Working-Class Trust, Monetized Mug Shots, The Bible and Other Children’s Books

What I'm reading. First off, this post from David Lapp is relevant to my review of Coming Up Short: Working-Class Adulthood in an Age of Uncertainty: ...One of the striking things about Brown’s portrait is how poverty co-existed with family cohesiveness and the expectation of marriage. When these poor rural individuals and families migrated North during the 40s, 50s, and 60s, they brought with them their family cohesiveness. But while Elmer and Alice grew up poor, got married, and recently … [Read more...]

‘Cause You Just Can’t Do Things Your Blogwatch Wasn’t Meant To

or, stuff I've been reading. The trust gap between working- and middle-class young people (related to my review here). Helen Rittelmeyer on "A Not-Quite-Recovery Memoir from 1813": "In his circle he was always the normal one." Timothy P. Carney: "Childbirth Made Me Love My Wife's Body More." Lovely. Interview with Dan Barden, whose very fun and insightful recovery-noir The Next Right Thing I reviewed here. … [Read more...]

“Broke and Alone”: I review Coming Up Short: Working-Class Adulthood in an Age of Uncertainty

at The American Conservative: Because most of the traditional pathways to adulthood—marriage, economic independence, stable job—seem out of reach or prove to be reversible, working-class young adults have developed a new definition of maturity. This new pathway relies heavily on therapeutic culture: You become an adult by overcoming the trauma of your past, whether that involved abusive parents, drug addiction, mental illness, or less flamboyant hardships. Young adults who take on this new … [Read more...]

“When a Child Is a Second Chance”: Me at Acculturated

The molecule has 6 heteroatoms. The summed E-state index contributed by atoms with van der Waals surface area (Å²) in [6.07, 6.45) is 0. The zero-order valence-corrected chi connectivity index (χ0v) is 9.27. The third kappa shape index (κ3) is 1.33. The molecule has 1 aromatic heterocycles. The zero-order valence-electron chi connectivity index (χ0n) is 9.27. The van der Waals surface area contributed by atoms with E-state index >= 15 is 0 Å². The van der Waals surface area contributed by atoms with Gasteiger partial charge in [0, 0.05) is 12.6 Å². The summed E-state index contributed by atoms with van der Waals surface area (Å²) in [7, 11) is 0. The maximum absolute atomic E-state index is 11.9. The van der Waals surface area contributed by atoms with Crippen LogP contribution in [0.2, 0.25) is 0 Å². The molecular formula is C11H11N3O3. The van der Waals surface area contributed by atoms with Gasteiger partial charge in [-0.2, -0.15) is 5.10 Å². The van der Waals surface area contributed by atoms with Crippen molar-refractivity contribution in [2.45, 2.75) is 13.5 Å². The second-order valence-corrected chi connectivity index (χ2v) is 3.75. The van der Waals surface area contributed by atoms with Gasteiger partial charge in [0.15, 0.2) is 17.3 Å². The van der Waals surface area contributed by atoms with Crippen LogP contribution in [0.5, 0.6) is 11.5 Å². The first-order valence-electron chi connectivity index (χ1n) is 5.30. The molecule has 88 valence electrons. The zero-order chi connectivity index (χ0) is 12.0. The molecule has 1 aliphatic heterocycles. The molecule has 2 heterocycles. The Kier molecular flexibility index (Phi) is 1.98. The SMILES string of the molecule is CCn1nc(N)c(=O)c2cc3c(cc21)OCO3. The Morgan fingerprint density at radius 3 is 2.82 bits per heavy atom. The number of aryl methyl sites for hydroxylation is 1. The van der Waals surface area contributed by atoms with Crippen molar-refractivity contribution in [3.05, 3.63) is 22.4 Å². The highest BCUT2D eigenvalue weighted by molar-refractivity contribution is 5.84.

continuing the series of posts on penitence: When I opened Doing the Best I Can: Fatherhood in the Inner City, I wasn’t expecting to include it in this series on portrayals of penitence. The new study by Kathryn Edin and Timothy J. Nelson picks up where Edin and Maria Kefalas’s 2005 Promises I Can Keep: Why Poor Women Put Motherhood Before Marriage left off. Sticking with the same economically-depressed Philadelphia neighborhoods, Doing the Best I Can asks young men how they became fathers, … [Read more...]

From Jennifer M. Silva, “Coming Up Short: Working-Class Adulthood in an Age of Uncertainty”

In an era of short-term flexibility, constant flux, and hollow institutions, the transition to adulthood has been inverted; coming of age does not entail entry into social groups and institutions but rather the explicit rejection of them. … [Read more...]

The Dishonorable Poor: “Harakiri”

It's 1630. A desperate, aging ronin arrives at the gates of a big estate and asks permission to commit harakiri in the courtyard. The estate's counselor lets him in and tells him a story: the story of the last samurai who came there, not too long ago, with the same request. This is the arresting opening to Masaki Kobayashi's 1962 Harakiri, a tense, tragic movie which includes the requisite crazy samurai fight scenes and discourses on the nature of bushido, but goes far beyond those elements … [Read more...]

Friday Links: Wal-Mart, Letter to My Freshman Self, Kitchen Tricks, And Much More

What I'm reading. If you follow me on Twitter you've seen some of these--but not all! Radley Balko does an AMA (Ask Me Anything) about his new book, Rise of the Warrior Cop. Tons of interesting q&a about police practices and culture. And more from Balko, "New Study Finds that State Crime Labs Are Paid Per Conviction." I see no way this could go wrong! Megan McArdle: "Why Wal-Mart Will Never Pay Like Costco." Useful reading, important in correcting various economic myths, although … [Read more...]


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